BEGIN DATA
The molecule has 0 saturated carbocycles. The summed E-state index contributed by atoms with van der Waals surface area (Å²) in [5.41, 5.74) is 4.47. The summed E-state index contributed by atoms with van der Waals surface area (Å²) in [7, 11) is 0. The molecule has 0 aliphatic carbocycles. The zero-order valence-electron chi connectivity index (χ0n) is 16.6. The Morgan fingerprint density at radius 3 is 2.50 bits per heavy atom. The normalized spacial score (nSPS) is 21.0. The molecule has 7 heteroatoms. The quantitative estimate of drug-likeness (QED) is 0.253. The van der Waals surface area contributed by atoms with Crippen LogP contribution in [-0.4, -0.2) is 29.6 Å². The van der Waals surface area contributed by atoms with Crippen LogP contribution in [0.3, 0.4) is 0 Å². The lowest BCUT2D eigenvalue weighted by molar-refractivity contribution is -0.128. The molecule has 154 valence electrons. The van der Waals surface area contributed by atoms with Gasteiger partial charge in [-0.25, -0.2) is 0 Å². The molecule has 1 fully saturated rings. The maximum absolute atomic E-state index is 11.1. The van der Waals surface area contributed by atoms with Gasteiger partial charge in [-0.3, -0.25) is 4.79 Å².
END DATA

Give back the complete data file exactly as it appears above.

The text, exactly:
The molecule has 0 saturated carbocycles. The summed E-state index contributed by atoms with van der Waals surface area (Å²) in [5.41, 5.74) is 4.47. The summed E-state index contributed by atoms with van der Waals surface area (Å²) in [7, 11) is 0. The molecule has 0 aliphatic carbocycles. The zero-order valence-electron chi connectivity index (χ0n) is 16.6. The Morgan fingerprint density at radius 3 is 2.50 bits per heavy atom. The normalized spacial score (nSPS) is 21.0. The molecule has 7 heteroatoms. The quantitative estimate of drug-likeness (QED) is 0.253. The van der Waals surface area contributed by atoms with Crippen LogP contribution in [-0.4, -0.2) is 29.6 Å². The van der Waals surface area contributed by atoms with Crippen LogP contribution in [0.3, 0.4) is 0 Å². The lowest BCUT2D eigenvalue weighted by molar-refractivity contribution is -0.128. The molecule has 154 valence electrons. The van der Waals surface area contributed by atoms with Gasteiger partial charge in [-0.25, -0.2) is 0 Å². The molecule has 1 fully saturated rings. The maximum absolute atomic E-state index is 11.1. The van der Waals surface area contributed by atoms with Gasteiger partial charge in [-0.3, -0.25) is 4.79 Å².